Story and photos by Staff Sgt. Taresha Hill
8th Military Police Brigade Public Affairs
8th Theater Sustainment Command
SCHOFIELD BARRACKS — Spc. Arianna Dotson and her K-9 partner, Dunco, stand outside the Sgt. Smith Theater, here, where a possible bomb may be hidden.
After several minutes, Dotson gives Dunco the command he’s been waiting for.
With that, the test begins and the team enters the theater to begin the search for possible threats.
Dotson is a dog handler with the 520th Military Working Dog (MWD) Detachment, 728th Military Police Battalion, 8th MP Brigade, 8th Theater Sustainment Command. Dunco is a patrol explosive detector dog, or PEDD.
The theater was just one of many different locations that Dotson and Dunco, along with three other military police teams with the 520th MWD Det., had to search in May, as they worked to earn their K-9 team certifications.
Like every Soldier in the Army who is trained for the job they perform daily, each K-9 has a special job. MWDs can be trained to be a PEDD, a patrol drug detector dog (PDDD) or a specialized search dog (SDD).
As with some special jobs, certification becomes a requirement, and for MWDs it is a yearly requirement.
“If we don’t certify, we can’t do our jobs,” said Staff Sgt. Nathan Stanton, PDDD handler. “(Otherwise,) we can’t support our garrison or deployment missions.”
Overseeing the certification, Master Sgt. William Etheridge, MWD program manager, Headquarters and Headquarters Bn., U.S. Army-Pacific, said that, in addition to being able to work cohesively as a team, the K-9s must demonstrate detection proficiency in five different areas.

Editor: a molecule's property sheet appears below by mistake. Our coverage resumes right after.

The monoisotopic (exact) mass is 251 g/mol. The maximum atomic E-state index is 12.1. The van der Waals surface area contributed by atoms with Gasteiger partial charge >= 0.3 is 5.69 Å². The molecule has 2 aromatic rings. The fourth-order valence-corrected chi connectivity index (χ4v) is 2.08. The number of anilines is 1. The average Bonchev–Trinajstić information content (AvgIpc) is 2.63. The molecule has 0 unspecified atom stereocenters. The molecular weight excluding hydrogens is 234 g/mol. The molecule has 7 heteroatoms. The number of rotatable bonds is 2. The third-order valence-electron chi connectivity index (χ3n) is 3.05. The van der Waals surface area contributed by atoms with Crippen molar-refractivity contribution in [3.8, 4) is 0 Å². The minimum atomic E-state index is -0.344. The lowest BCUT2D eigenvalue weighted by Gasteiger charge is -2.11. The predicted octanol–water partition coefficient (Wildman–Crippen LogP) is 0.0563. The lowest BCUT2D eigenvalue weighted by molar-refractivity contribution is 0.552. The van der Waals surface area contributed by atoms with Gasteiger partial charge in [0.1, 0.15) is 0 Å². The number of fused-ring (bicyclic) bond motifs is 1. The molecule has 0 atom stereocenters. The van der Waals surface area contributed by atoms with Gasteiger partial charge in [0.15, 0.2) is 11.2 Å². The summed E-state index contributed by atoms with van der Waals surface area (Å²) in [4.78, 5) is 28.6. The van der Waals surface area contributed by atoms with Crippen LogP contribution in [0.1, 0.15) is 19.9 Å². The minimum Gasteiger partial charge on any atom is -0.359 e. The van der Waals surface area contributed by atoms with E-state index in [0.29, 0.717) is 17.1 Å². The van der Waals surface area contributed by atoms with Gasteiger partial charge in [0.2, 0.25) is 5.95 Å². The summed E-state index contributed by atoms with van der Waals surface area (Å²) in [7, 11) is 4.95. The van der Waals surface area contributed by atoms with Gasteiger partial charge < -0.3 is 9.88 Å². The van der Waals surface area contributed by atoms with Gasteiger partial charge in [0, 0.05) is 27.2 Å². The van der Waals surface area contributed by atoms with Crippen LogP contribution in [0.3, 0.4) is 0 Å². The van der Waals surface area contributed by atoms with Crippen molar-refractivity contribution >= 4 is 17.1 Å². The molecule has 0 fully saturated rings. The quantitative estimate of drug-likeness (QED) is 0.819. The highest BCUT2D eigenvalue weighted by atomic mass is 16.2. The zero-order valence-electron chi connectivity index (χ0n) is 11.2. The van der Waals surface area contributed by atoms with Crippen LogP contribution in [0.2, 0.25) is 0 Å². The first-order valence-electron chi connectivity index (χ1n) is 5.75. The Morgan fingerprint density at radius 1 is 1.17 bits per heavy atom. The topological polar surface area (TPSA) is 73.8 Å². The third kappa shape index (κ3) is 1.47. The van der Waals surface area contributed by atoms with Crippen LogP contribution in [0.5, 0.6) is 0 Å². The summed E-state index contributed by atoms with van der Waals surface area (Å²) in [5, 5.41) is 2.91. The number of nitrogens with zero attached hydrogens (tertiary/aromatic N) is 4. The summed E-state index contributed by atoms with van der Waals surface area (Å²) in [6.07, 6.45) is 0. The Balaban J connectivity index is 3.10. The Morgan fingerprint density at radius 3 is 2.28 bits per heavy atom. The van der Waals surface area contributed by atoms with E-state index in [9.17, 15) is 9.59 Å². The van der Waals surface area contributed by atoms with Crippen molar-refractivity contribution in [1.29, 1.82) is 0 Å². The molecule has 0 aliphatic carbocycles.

“The areas can be warehouses, vehicles, barracks, roadways or aircraft,” Etheridge said. “It varies from installation.”
In addition to detection proficiency, the handlers with PEDD and PDDD K-9s are tested on their aggression control, also called “bite work.”
“Once a handler has released his K-9, the handler has to be able to call him off before he bites a suspect who has given up,” Etheridge said.
Etheridge added that this was a critical task a team could not fail.
For SDD handler Spc. Brandon Spears, this was one task he and his K-9, Macey, did not have to worry about.
“With an SSD, you don’t have to worry about the dog going after people or animals,” Spears said. “There’s no bite training involved.”
While the certification is a weeklong process, Stanton said that it was no different than the training they do every day.
“The only difference is the program manager is here to see if we’re proficient with our dogs and if we make a good team,” he added.
Finally, after the weeklong testing, three of the four teams received their certification.
Etheridge added, “They still have a lot of training and growing to do.”